Do you ever wish parenting came with a manual? I do. When my kids were younger, I stressed and stressed about not only how to potty train my kiddos, but also when to do it. There was always so much information floating around and it all felt very overwhelming and confusing in terms of understanding when to teach my babies how to use the toilet. Thankfully, I figured it out, but not without a few stumbles along the way!
When to Potty Train: 2-3 Years is the Typical Range
Typically, most kids potty train between the ages of 2-3 years old (here are some other milestones you can keep an eye out for). Often times, girls are a little younger when they potty train, and boys a little older; one thing is for certain, though: while you can start looking for the signs when your little one is in this age range, some kids are going to be ready at an earlier age and others when they are older. Kids will let you know when they are physically and emotionally ready to go without diapers; you just have to watch their signs!
Signs it’s Time to Start Potty Training
Keep your eyes out for the signals your child is displaying that they are ready to start potty training. They can be subtle, so watch carefully for these signs!
1. Discomfort with a Dirty Diaper
If your little one is in diapers and experiences discomfort when they’ve used their diaper, start thinking about suggesting the toilet. Even if they can’t articulate their discomfort, watch for your baby to walk wide-legged or tug at their diaper when it’s been used. Along the same lines, if your kiddo is able to communicate, listen for them to tell you when their diaper needs to needs to be changed. Chances are, if the child can start indicating their discomfort/dislike of a dirty diaper, they’re ready to start potty training.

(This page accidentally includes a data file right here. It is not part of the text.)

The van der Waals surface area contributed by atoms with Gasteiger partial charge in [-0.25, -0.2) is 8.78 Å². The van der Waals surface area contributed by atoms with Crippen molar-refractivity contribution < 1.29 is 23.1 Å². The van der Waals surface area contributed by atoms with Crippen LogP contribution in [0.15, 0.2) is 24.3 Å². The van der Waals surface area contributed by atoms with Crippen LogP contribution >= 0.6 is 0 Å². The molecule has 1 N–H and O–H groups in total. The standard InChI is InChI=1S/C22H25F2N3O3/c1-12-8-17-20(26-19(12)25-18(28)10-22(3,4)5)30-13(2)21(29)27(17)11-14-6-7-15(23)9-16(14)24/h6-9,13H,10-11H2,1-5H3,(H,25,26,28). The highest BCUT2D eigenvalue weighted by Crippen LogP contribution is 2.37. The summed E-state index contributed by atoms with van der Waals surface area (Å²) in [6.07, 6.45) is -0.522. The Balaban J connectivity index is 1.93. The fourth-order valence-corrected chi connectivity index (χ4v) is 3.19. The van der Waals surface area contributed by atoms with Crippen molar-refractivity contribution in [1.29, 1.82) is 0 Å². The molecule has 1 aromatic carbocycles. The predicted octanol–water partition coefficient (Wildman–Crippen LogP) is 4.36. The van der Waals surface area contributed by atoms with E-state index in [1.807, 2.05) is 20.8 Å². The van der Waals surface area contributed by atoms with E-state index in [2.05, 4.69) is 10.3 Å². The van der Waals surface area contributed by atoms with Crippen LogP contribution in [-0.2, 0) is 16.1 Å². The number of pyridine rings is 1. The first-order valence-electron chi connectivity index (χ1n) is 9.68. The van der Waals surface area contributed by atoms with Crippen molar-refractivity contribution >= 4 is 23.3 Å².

2. Trying to Take off the Diaper
If your child tries to take off his or her diaper, this is a great indication they have the ability to pull their pants on and off and can likely successfully begin to toilet train. Additionally, if your kiddo is staying dry for prolonged periods of time (2+ hours), cease the moment and feel confident that their bladder muscles are mature enough to forgo a diaper.
3. Ability to Sit on the Toilet
If you try to sit your child on the toilet and they don’t get up immediately, that’s a great sign! Often times, little kids are really scared of big toilets, so it’s best to get them a smaller training toilet to get them comfortable. The tiny toilets provide foot support for kids and are especially important when the child has low muscle tone (don’t force sitting on the toilet – this can be counterproductive).
4. Ability to Communicate/Follow Basic Instructions
Finally, if your child can follow basic instructions and can communicate the need to go to the bathroom, consider starting the potty training process. Kids can communicate in all different ways – not only verbally – so also watch for different postures, facial expressions or even hiding in a corner when your little one is going to the bathroom. All of these signs indicate to you that your child can start the task of using a toilet.
When to Potty Train: Don’t Get Discouraged
Remember, though, if your child demonstrates readiness and toilet training just isn’t working, don’t get discouraged! If you and your little one get frustrated, toilet training won’t be productive and it could wind up taking even longer. When potty training, accidents will happen, but as long as you and your child both keep a positive attitude, your child will (eventually) master the task!